Do Lane Departure Warning Systems Really Work?

Lane departure warning systems are a group of safety technologies that are primarily designed to prevent high-speed accidents on highways and freeways. There are a few different types of lane departure warning systems, and some of them are more proactive than others. By warning the driver, or even taking automatic corrective actions, these systems are able to prevent many collisions and run-off-road accidents.

How Does Lane Departure Warning Work?

There are three primary types of lane departure warning technologies. While they all have the same general purpose, they achieve this goal in slightly different ways:

  1. Lane Departure Warning (LDW) - These systems represent the first iteration of lane departure warning technology, and they are the least invasive. When a vehicle equipped with this type of system drifts away from the center of its lane, the driver receives a warning. The driver is then responsible for taking corrective action.
  2. Lane Keeping Assist (LKA) - Also known as Lane-Keeping Systems (LKS) and by other similar names, this version of the technology goes one step further than the original LDW systems. When the vehicle drifts too far to one side or the other, and the driver doesn't take corrective action, the system will apply torque to the steering wheel. Unless the driver actively fights the system, this can effectively steer the vehicle back into the center of the lane.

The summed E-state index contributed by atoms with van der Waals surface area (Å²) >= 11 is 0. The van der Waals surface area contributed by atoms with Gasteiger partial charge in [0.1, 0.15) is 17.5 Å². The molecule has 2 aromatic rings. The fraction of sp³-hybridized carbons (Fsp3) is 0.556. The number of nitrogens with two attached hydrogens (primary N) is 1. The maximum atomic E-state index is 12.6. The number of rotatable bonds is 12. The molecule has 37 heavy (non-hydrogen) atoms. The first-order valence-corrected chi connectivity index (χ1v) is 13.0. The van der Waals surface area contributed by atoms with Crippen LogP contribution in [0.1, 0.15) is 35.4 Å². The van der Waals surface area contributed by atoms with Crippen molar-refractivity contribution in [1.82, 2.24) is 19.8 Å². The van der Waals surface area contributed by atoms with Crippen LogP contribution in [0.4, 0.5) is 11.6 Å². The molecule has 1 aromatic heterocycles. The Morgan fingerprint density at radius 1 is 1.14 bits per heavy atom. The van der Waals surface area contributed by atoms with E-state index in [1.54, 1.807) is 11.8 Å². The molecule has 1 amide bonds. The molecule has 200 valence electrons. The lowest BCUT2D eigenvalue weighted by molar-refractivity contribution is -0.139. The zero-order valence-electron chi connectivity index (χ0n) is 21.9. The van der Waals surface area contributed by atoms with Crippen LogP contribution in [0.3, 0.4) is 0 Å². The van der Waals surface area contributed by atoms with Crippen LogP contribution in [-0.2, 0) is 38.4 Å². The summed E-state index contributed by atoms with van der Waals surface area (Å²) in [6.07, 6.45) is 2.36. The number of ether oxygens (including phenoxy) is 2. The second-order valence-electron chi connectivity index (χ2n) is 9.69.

3. Lane Centering Assist (LCA) - This is the most invasive form of technology. Rather than providing a warning, or kicking in only when the vehicle drifts toward the edge of its lane, this type of system is actually capable of keeping a vehicle centered in its lane at all times.
how lane departure and keeping works
Lane departure warning and keeping systems can provide alerts or take corrective action to keep a vehicle in its lane. Lifewire / Jeremy Laukkonen 

Early lane departure warning systems typically used a single video camera to monitor lane markings, but modern systems can use visual, laser, or radar sensors.

The methods that these systems use to provide corrective actions also differ from one situation to another.

Some of the first lane-keeping systems made use of electronic stability control systems to keep a vehicle in its lane. This was accomplished by applying slight braking pressure to the appropriate wheels. Modern systems are able to tap into power or electronic steering controls to actually provide a gentle steering correction.

What’s the Point of Lane Departure Warning And Lane-Keeping Assist?

According to the National Highway Transportation Administration, about 70 percent of all single-vehicle highway fatalities in the United States occur in run-off-road accidents. Since run-off-the-road accidents occur when a vehicle leaves its lane and drives off the roadway, lane departure warning systems have the potential to help prevent many fatal accidents.

In theory, lane departure warning has tremendous potential. In fact, AAA says that lane departure warning could totally eliminate almost 50 percent of all head-on collisions.

The problem is that real-world test data hasn't lived up to that potential just yet. That could be due to the relatively few vehicles out there with lane departure warning in place, or there could be some other issue that hasn't yet become clear.

How Do I Use a Lane Departure Warning System?